PreSonus Studio 26 Review – A Serious Entry-Level Contender

PreSonus’ latest range of USB interfaces ups the ante at the entry-level point of the market and include a huge bundle of software. Andy Jones plugs in… Price from £156 Contact Source Distribution | 0208 962 5080 | PreSonus Studio 26 key features: USB 2.0 audio/MIDI interface 24-bit resolution; 44.1, 48, 88.2, 96, 176.4 and […]

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PreSonus’ latest range of USB interfaces ups the ante at the entry-level point of the market and include a huge bundle of software. Andy Jones plugs in…

studio 26

Price from £156
Contact Source Distribution | 0208 962 5080 | PreSonus

Studio 26 key features:

  • USB 2.0 audio/MIDI interface
  • 24-bit resolution; 44.1, 48, 88.2, 96, 176.4 and 192 kHz sampling rates
  • Simultaneous I/O up to 2 inputs/4 outputs
  • 2 mic/instrument/line inputs with XMAX-L mic preamps
  • 2 balanced ¼” TRS main outputs
  • 2 balanced ¼” TRS line outputs for monitor mixing
  • 1 stereo headphone output
  • MIDI In/Out
  • Studio One Artist included
  • Studio Magic plug-in suite featuring SPL Attacker, Mäag Audio EQ2, Lexicon MPX-i reverb, Eventide H910 Harmonizer, Eventide 2016 Reverb, Analog Lab Lite and Brainworx bx_opto comp
  • 4x ladder-style LED level meters (2 in, 2 main out)
  • Dims 44x180x144mm
  • Weight 0.7kg

The audio-interface market seems to be heating up to boiling point of late with hardware bundles, software bundles, freebies and discounts. Want a new interface? Have a pair of headphones, too! Why not take this microphone while you’re at it?

It’s great news for us, obviously, although you do get the sense that the music-gear industry is desperately trying to tap into the success of Ed Sheeran, targeting wistful, possibly lonesome, singer-songwriters looking for fame, not via The X Factor, but by way of a small home studio, someone who just needs a few ins and outs on their interface (and perhaps a free something or other to go with it and sweeten the deal).

The PreSonus Studio 26 (or 2|6) USB interface is the latest to offer more than you may initially think, although it faces some stiff competition, possibly even from its own older sibling. A couple of months back, we looked at a bundle from PreSonus – the AudioBox 96 Studio – that featured an older AudioBox interface, a pair of headphones and a mic for not a lot more than this newer interface on its own, so you’d hope that PreSonus has its marketing strategy right. Fortunately, I think it has, as this software bundle ups the ante further, as does the interface itself.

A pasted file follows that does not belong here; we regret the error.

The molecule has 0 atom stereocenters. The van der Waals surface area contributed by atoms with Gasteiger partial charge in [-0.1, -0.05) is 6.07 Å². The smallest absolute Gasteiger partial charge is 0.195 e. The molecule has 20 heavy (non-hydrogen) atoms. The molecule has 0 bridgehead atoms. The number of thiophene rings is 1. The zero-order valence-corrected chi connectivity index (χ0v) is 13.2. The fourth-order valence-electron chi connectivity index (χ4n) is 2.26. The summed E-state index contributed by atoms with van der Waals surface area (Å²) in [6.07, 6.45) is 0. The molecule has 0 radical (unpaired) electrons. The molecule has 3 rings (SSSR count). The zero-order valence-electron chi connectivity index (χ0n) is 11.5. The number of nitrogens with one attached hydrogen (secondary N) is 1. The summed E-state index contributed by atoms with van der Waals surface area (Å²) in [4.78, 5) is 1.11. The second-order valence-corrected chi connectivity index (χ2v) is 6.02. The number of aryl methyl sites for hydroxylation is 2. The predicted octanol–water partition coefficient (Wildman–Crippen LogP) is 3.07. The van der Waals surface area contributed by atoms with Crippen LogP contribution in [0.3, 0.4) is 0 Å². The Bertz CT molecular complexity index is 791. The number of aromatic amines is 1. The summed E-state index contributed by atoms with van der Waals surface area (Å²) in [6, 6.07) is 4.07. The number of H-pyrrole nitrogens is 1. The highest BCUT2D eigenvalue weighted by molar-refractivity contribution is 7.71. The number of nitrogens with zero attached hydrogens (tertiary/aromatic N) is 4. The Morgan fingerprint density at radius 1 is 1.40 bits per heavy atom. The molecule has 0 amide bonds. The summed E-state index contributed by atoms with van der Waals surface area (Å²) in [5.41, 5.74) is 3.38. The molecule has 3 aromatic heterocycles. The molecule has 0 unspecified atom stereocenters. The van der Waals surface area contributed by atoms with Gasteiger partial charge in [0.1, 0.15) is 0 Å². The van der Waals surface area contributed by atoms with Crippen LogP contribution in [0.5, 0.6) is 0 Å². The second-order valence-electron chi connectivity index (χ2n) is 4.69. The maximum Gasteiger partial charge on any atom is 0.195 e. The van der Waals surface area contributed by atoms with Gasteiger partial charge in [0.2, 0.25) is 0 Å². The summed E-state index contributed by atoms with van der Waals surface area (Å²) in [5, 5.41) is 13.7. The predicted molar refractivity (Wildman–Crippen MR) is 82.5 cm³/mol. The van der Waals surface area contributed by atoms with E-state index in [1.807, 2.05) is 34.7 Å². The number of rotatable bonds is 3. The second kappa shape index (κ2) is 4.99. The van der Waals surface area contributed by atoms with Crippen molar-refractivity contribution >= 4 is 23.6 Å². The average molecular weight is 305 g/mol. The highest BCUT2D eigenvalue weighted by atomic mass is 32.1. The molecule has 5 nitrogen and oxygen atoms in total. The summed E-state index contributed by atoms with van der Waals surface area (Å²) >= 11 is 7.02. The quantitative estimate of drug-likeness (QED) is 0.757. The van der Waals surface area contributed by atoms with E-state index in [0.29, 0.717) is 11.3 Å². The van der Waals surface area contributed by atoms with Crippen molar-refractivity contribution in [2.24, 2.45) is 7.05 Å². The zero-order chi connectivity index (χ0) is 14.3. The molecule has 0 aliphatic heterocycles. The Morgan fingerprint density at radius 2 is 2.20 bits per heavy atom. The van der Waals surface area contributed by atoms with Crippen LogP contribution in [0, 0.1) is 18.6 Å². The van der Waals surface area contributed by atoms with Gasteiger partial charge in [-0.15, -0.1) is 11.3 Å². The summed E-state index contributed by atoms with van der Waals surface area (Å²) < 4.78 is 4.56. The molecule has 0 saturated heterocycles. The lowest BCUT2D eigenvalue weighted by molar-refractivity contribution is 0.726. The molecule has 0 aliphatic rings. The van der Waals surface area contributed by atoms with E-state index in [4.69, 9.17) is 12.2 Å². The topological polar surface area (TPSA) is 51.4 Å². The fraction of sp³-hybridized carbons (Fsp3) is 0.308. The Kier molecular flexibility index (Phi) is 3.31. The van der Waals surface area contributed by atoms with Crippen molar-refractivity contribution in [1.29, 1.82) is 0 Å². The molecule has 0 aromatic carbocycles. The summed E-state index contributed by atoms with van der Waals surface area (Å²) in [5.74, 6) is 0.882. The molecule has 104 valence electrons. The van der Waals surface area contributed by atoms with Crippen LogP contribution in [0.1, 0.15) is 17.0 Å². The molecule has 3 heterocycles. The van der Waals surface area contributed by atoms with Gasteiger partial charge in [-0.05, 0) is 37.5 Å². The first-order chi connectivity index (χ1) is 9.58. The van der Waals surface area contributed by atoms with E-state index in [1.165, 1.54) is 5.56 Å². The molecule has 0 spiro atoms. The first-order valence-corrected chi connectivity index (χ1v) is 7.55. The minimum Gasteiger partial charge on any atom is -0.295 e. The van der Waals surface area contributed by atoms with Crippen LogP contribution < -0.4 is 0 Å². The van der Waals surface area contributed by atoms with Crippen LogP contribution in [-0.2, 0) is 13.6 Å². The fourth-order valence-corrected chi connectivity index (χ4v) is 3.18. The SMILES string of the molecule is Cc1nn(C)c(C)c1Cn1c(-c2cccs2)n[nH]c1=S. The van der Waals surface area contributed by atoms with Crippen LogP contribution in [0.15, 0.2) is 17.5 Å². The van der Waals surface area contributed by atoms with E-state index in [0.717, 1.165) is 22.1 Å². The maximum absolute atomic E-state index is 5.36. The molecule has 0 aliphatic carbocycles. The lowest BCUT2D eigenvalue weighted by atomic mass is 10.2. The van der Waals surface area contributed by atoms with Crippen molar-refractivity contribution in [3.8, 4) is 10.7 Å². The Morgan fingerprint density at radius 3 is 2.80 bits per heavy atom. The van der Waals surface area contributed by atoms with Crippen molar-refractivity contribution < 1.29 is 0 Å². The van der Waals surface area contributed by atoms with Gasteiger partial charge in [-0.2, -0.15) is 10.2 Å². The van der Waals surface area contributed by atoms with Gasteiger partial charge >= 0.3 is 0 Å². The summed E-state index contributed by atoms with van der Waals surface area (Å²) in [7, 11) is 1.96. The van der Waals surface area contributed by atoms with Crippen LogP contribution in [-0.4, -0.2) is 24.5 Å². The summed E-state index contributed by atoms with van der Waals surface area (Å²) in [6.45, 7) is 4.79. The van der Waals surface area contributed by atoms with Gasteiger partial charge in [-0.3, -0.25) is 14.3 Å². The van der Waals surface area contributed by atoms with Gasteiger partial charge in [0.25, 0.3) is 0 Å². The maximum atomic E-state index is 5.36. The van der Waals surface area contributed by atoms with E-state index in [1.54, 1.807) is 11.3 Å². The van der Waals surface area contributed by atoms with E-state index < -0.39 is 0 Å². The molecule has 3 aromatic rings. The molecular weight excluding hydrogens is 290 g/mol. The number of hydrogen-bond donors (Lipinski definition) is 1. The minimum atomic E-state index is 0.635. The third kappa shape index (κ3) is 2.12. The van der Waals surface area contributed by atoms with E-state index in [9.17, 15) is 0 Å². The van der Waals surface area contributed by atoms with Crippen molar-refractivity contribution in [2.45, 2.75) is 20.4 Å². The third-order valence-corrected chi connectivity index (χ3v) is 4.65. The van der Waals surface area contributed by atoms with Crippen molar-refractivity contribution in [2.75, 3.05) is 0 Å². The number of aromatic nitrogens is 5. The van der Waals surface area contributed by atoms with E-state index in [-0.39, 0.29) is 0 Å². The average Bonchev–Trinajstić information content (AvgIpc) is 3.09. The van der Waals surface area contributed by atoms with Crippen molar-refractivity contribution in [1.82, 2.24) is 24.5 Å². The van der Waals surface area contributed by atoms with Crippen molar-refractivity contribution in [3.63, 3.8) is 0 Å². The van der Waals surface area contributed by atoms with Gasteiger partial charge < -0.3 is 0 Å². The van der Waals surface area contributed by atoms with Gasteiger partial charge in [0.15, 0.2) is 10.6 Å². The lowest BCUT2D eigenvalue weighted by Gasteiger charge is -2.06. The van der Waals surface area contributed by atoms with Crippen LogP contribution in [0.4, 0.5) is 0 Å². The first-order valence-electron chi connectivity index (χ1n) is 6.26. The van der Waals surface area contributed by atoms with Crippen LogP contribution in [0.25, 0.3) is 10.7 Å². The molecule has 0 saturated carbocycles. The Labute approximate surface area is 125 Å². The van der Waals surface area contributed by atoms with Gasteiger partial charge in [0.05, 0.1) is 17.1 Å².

The hardware

Let’s look at the box itself. We get a very sturdy and compact USB 2.0 interface featuring a combo pair of mic/instrument line ins (with +48V phantom power for condenser mics), a pair of line outs, headphones and MIDI connectors. As you’ve probably gathered, it’s USB bus powered and can record up to 24-bit, 192 kHz audio.

There are two PreSonus XMAX-L solid-state preamps and converters that boast a dynamic range of 114dB. There’s a Cue Mix A/B feature that lets you toggle between mixes and you also get LED metering for both ins and outs. You should also note that there is another interface in this series, the 68 (or 6|8), with added S/PDIF ins and outs. It’s slightly larger and costs another £100, but the software bundle is the same. Talking of which…

The software

You’ll want to register the serial number that comes with the 26 to download the software. The first is the now ubiquitous Studio One Artist DAW. It ships free with most of the company’s hardware and that free label almost does it a disservice, as it is a fully-featured DAW.